We are seeing an increase in housing starts; however, the rate of change is decelerating. This slowing suggests that economic activity will slow in early 2014. Overall, construction is growing but at a slower rate. While this has a multiplier effect on the economy, it supports our view that we will continue to muddle through 2014 with benign growth. Manufacturing remains a bright spot in the economy and has the potential to be a bigger impact on economic growth over the next decade. We expect the airline sector to help drive manufacturing through 2014. With auto sales approaching a five year high, we expect we are near the peak. However, we do not expect any decline in domestic auto sales to be catastrophic.

The ability for the economy to produce jobs remains a concern. As much as we would want to paint a pretty picture, the number of jobs being created in this economy is less than what is necessary to put the 5 million people who want to work back to work. The real unemployment rate is closer to 13.6% and the labor participation rate has declined to 63.2%. While this has helped to support operating margins in the corporate sector, it will likely have a negative impact on consumption next year.

Monetary Policy

This past month, Eugene Fama was given the Nobel Prize in economics (along with Robert Shiller and Lars Hansen) for his work on asset pricing models. His work at the University of Chicago laid the foundation for the belief that markets are efficient and, thus it is difficult to predict price movements of publicly traded stocks in the short term. His research is foundational to capital asset pricing models that we use in our own research at Winthrop Capital Management. While we do not mean to denigrate the importance of his work and contribution to the economic and financial world, it seems ironic the award comes at a time of severe direct manipulation by the Federal Reserve in our capital markets, which has the effect of distorting the price of risk in the market.

During the Financial Crisis, the Federal Reserve embarked on a huge experiment in central bank policy by directly investing in the capital markets through programs called quantitative easing. The first program was directed at purchasing $600 billion in mortgage-backed securities. The second program, implemented in 2010 was directed at purchasing $700 billion in US Treasury securities. In 2012, with the economy showing lackluster growth and Congress unable to pass a budget and fiscal reforms, the Fed embarked on its third program, known as QE3. Under QE3, the Fed targets open market purchases of Treasury and MBS of $85 billion per month. As a result of these combined quantitative easing programs, the Federal Reserve holds over $3.6 trillion in assets on its balance sheet.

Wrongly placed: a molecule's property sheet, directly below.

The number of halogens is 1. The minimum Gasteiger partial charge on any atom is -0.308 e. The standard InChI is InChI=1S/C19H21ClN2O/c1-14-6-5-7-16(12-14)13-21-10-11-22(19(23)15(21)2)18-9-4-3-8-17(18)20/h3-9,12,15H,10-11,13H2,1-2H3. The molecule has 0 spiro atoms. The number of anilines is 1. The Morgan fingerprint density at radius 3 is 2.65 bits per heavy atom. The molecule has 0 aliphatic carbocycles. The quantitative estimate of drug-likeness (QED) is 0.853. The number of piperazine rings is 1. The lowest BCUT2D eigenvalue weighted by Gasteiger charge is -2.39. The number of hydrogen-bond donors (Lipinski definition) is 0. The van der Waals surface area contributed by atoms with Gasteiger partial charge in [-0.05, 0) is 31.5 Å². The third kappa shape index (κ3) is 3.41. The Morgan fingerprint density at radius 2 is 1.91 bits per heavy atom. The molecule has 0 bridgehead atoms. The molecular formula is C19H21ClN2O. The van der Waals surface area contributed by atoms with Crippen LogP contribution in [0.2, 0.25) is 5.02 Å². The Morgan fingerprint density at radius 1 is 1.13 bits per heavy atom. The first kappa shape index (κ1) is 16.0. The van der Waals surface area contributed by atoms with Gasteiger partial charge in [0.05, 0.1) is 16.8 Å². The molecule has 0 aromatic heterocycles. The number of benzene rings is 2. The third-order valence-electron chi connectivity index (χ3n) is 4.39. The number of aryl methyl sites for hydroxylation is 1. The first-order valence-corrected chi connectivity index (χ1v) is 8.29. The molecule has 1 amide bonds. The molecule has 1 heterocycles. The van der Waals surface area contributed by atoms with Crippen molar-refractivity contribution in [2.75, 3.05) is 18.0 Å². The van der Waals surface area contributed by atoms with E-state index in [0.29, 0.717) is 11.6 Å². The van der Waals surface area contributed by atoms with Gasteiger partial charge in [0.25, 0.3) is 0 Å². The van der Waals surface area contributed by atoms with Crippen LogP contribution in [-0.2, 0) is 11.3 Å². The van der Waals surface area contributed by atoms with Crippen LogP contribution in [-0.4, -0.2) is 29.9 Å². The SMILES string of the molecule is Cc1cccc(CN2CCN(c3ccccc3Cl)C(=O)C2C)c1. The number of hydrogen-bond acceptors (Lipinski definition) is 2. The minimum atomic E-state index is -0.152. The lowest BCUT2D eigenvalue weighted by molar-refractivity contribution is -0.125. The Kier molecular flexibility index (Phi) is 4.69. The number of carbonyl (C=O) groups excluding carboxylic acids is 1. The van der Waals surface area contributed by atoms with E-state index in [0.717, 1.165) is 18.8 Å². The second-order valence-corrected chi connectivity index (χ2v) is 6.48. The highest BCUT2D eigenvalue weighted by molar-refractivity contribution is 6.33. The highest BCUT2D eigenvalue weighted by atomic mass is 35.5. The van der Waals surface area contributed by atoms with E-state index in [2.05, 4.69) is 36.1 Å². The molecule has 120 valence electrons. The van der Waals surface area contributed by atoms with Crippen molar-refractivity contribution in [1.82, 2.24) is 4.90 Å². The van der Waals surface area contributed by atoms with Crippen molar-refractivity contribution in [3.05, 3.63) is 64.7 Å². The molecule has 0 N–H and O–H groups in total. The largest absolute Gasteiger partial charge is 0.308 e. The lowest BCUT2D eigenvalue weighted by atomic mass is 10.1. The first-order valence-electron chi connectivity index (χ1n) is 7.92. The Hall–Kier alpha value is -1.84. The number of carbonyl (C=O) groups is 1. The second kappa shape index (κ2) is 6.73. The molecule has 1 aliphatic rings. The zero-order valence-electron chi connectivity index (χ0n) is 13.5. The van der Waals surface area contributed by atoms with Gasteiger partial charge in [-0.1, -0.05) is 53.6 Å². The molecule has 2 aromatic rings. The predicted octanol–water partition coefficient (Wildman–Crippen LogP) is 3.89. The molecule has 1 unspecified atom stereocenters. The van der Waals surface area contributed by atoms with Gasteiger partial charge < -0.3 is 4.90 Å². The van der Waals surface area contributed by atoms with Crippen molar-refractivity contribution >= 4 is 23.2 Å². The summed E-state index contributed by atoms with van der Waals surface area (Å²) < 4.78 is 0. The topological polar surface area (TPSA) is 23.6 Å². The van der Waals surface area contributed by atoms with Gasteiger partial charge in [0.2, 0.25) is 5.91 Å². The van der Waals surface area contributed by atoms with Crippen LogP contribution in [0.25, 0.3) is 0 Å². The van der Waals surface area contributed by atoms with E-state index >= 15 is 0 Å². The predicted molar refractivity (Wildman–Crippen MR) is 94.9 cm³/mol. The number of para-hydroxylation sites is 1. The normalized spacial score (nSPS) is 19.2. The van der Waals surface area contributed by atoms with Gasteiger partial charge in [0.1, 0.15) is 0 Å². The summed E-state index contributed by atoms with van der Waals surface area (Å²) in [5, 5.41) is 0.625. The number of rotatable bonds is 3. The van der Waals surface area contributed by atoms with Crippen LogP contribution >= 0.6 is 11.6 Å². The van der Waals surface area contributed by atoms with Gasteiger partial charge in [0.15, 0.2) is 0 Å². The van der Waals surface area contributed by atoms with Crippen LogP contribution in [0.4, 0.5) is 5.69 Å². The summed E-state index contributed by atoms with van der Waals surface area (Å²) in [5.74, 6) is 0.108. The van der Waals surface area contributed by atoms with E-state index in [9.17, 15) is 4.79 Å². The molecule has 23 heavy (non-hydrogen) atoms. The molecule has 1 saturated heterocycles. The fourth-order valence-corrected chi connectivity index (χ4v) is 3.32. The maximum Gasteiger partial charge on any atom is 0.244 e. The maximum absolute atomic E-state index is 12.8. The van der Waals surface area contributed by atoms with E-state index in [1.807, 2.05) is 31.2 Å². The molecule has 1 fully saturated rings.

With interbank lending rates at zero and banks unable to make loans and expand credit, the Fed is attempting to increase the money supply through open market purchases of securities. The effect is to lower interest rates further out the term structure and free up capacity at the banks to continue to lend.

The liquidity to purchase these assets is derived from two main sources. First banks hold excess reserves on deposit at the Federal Reserve which amount to over $1.5 trillion. In addition, the Fed borrows money from the US Treasury on a short term basis under the Supplemental Financing Program which was set up during the financial crisis in 2008.

Without sustained economic growth in the first half of 2014, any reduction to the Fed’s asset purchase program is not likely until the middle of 2014. This aggressive monetary policy is designed to help capital markets function in the absence of targeted fiscal policies. With all 435 seats in the House of Representatives and 33 Senate seats up for election in 2014, we expect nothing to happen in Congress next year as more time is spent campaigning. Any reduction in QE3 purchases is likely to be symbolic and will not have much impact on the level of interest rates and the economy. We expect that by the end of next year, the Federal Reserve’s balance sheet will be over $4.5 trillion in total assets.

We know there will be progress toward sustained economic growth when private credit expansion accelerates. The journey toward higher capital levels coupled with a more stringent regulatory environment has restricted loan growth for the domestic banks. The bank’s legal problems have compounded the current lending environment. J.P. Morgan, for example, has set aside $18 billion in legal reserves since the financial crisis. It is hard to make loans when you’re constantly being sued.

Fiscal Policy is More Than Just Federal Spending

After the tremendous contraction in credit resulting from the Financial Crisis in 2008 and 2009, we experienced a severe recession which was compounded by financial regulatory reform, stiffer capital requirements for the banks and uncertainty over healthcare reform. Typically during a recession, slack resources in the economy increase and demand declines. The financial system feels pressure as the rate of defaults and problem loans increase. In addition, unemployment rises as companies try to preserve profits in the face of declining revenues. With the increase in unemployment, consumption and savings decline. Dramatic monetary and fiscal policies helped to keep capitalism moving and stabilize the economy. Unfortunately, fiscal policy has turned into big spending on social programs that has largely gone unchecked, and there is no political will to come together to discuss solutions and put controls in place.

Increasing federal spending during an economic downturn can help to stimulate the economy. This is known as fiscal policy. Fiscal policy attempts to impact economic growth either through altering tax revenues or expenditures of the government. What we would expect is that after the economic downturn, there would be incentives for established businesses to create jobs, make fixed investment in property and equipment and banks to lend money to small businesses. Assuming there was some recognition in Washington D.C. of these needs, fiscal policy initiatives would be initiated to help spur economic activity. These might include a tax credit for businesses that purchase computers and other equipment, or an incentive for small businesses to hire full time employees.